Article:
3. Propionic Acid (PPA)

This preservative made headlines in 2019 due to its potential connection to autism spectrum disorder (ASD). A mold inhibitor, manufacturers commonly add PPA to store-bought bread, processed cheese, dried fruits and baked goods. 

Researchers from the University of Central Florida discovered that exposing neuronal stem cells to PPA changed them on a cellular level. It was the first molecular connection scientists have discovered between food preservatives and autism, suggesting that pregnant women should stick to eating whole foods. The CDC found that in 2000, around 0.6% of children had ASD, but the number jumped to 2.27% in 2018. 

4. Sodium Benzoate

Sodium benzoate has antifungal and antibacterial properties that make it useful for preventing the growth of bacteria, yeast and mold, especially in acidic foods. It does not accumulate in the body. Fruits, vegetables, seafood and dairy products may naturally contain sodium benzoate, but manufacturers produce it in laboratory settings for use as a preservative. 

Some people have an allergic reaction to this chemical that may lead to asthma attacks. This occurrence is rare. Studies have found connections between sodium benzoate and oxidative stress, memory and motor impairment, inflammation, anxiety and depression. More research is needed to make conclusions about its safety.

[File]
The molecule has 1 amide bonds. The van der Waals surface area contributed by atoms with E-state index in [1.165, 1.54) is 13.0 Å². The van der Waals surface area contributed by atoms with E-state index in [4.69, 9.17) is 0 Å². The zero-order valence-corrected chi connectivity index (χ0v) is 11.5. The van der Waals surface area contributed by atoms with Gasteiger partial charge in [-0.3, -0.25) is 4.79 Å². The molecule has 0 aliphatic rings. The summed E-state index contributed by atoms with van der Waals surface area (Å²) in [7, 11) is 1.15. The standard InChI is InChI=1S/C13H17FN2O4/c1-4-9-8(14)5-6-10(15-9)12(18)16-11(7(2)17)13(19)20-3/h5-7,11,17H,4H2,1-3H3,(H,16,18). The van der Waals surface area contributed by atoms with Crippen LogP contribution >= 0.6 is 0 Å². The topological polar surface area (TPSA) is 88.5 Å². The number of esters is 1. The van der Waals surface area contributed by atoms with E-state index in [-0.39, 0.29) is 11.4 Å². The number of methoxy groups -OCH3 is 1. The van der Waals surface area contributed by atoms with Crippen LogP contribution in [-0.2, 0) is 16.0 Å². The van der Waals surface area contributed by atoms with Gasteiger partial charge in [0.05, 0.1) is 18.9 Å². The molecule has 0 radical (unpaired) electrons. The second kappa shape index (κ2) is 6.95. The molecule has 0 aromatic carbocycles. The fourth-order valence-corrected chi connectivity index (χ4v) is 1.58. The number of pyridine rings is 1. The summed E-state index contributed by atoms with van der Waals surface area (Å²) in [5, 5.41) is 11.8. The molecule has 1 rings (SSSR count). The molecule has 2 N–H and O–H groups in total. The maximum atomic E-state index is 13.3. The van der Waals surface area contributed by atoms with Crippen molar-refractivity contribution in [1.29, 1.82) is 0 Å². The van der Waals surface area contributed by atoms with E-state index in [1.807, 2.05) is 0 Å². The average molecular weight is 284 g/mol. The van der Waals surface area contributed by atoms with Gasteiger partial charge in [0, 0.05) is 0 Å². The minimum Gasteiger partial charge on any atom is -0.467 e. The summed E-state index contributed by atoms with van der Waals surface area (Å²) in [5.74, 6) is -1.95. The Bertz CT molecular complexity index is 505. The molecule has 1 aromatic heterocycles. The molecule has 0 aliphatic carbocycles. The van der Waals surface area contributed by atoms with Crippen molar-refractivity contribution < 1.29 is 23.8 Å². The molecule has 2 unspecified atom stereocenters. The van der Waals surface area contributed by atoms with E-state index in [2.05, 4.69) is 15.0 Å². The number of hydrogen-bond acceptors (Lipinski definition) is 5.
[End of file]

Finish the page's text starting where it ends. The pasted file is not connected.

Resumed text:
5. Potassium Sorbate

This chemical inhibits the growth of yeast and mold. Manufacturers produce it by neutralizing sorbic acid with potassium hydroxide. It’s a common additive in yogurt, cheese, dehydrated fruit and meat, soft drinks and baked goods, and is a crucial ingredient in the wine-making process. It renders yeast incapable of reproducing and prevents refermentation in wine before bottling. 

The sorbic acid used to produce potassium sorbate is found naturally in rowan berries. However, manufacturers create most potassium sorbate synthetically to use it as a preservative. 

Potassium sorbate is disruptive to biological membrane structure, allowing it to impact mitochondrial energy coupling in living cells. It increases oxidative stress in model organisms and may activate inflammatory pathways in liver tissue. Therefore, it could be a risk factor in the development of chronic disease, but more research is needed. 

Although rare, some people are allergic to potassium sorbate in foods. It’s more common to have an allergic skin reaction to the chemical in the form of cosmetics. In general, experts consider potassium sorbate to be safe for human consumption, but Iran has banned its use in dairy products. 

The Dose Makes the Poison

What are preservatives? Any chemical, whether natural or synthetically derived, that protects food from spoiling is a preservative. Government organizations like the FDA conduct studies to determine the potential toxicity of food additives. 

Although governments try to regulate the use of harmful preservatives, new data occasionally emerges showing that food additives previously considered safe are dangerous. To have the best chance at living a long, healthy life, it’s best to stick to whole foods and only eat processed meals on occasion. 

Revolutionized is reader-supported. When you buy through links on our site, we may earn an affiliate commision. Learn more here.


Lou Farrell